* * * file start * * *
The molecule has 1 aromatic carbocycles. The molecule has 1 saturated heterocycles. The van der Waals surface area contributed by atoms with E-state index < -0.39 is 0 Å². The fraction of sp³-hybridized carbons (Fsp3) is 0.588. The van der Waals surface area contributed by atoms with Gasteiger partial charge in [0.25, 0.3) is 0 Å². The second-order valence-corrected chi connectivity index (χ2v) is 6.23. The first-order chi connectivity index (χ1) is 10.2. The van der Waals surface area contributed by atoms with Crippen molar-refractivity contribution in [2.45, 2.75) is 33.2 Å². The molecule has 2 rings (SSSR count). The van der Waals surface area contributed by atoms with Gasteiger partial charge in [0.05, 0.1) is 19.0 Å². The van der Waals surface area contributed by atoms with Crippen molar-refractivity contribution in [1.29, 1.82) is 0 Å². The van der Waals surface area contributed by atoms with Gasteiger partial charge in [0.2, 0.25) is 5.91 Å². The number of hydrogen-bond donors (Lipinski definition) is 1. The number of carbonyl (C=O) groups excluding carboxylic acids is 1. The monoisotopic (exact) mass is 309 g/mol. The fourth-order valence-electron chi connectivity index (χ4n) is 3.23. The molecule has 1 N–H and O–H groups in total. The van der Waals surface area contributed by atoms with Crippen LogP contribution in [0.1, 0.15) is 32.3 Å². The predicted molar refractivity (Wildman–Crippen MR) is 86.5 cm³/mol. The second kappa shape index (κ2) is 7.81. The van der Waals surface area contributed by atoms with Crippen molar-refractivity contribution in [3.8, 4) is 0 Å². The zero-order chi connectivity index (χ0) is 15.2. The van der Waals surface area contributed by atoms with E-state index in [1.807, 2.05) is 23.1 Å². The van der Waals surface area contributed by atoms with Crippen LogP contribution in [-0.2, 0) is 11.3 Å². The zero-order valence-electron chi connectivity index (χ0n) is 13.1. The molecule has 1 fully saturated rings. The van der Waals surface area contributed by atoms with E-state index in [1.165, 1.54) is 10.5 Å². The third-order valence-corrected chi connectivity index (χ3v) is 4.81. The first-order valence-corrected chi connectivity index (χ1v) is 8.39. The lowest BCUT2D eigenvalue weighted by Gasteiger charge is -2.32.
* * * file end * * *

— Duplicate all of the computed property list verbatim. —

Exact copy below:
The molecule has 1 aromatic carbocycles. The molecule has 1 saturated heterocycles. The van der Waals surface area contributed by atoms with E-state index < -0.39 is 0 Å². The fraction of sp³-hybridized carbons (Fsp3) is 0.588. The van der Waals surface area contributed by atoms with Gasteiger partial charge in [0.25, 0.3) is 0 Å². The second-order valence-corrected chi connectivity index (χ2v) is 6.23. The first-order chi connectivity index (χ1) is 10.2. The van der Waals surface area contributed by atoms with Crippen molar-refractivity contribution in [2.45, 2.75) is 33.2 Å². The molecule has 2 rings (SSSR count). The van der Waals surface area contributed by atoms with Gasteiger partial charge in [0.05, 0.1) is 19.0 Å². The van der Waals surface area contributed by atoms with Crippen molar-refractivity contribution in [1.29, 1.82) is 0 Å². The van der Waals surface area contributed by atoms with Gasteiger partial charge in [0.2, 0.25) is 5.91 Å². The number of hydrogen-bond donors (Lipinski definition) is 1. The number of carbonyl (C=O) groups excluding carboxylic acids is 1. The monoisotopic (exact) mass is 309 g/mol. The fourth-order valence-electron chi connectivity index (χ4n) is 3.23. The molecule has 1 N–H and O–H groups in total. The van der Waals surface area contributed by atoms with Crippen LogP contribution in [0.1, 0.15) is 32.3 Å². The predicted molar refractivity (Wildman–Crippen MR) is 86.5 cm³/mol. The second kappa shape index (κ2) is 7.81. The van der Waals surface area contributed by atoms with Crippen molar-refractivity contribution in [3.8, 4) is 0 Å². The zero-order chi connectivity index (χ0) is 15.2. The van der Waals surface area contributed by atoms with E-state index in [1.807, 2.05) is 23.1 Å². The van der Waals surface area contributed by atoms with Crippen LogP contribution in [-0.2, 0) is 11.3 Å². The zero-order valence-electron chi connectivity index (χ0n) is 13.1. The molecule has 1 fully saturated rings. The van der Waals surface area contributed by atoms with E-state index in [1.165, 1.54) is 10.5 Å². The third-order valence-corrected chi connectivity index (χ3v) is 4.81. The first-order valence-corrected chi connectivity index (χ1v) is 8.39. The lowest BCUT2D eigenvalue weighted by Gasteiger charge is -2.32.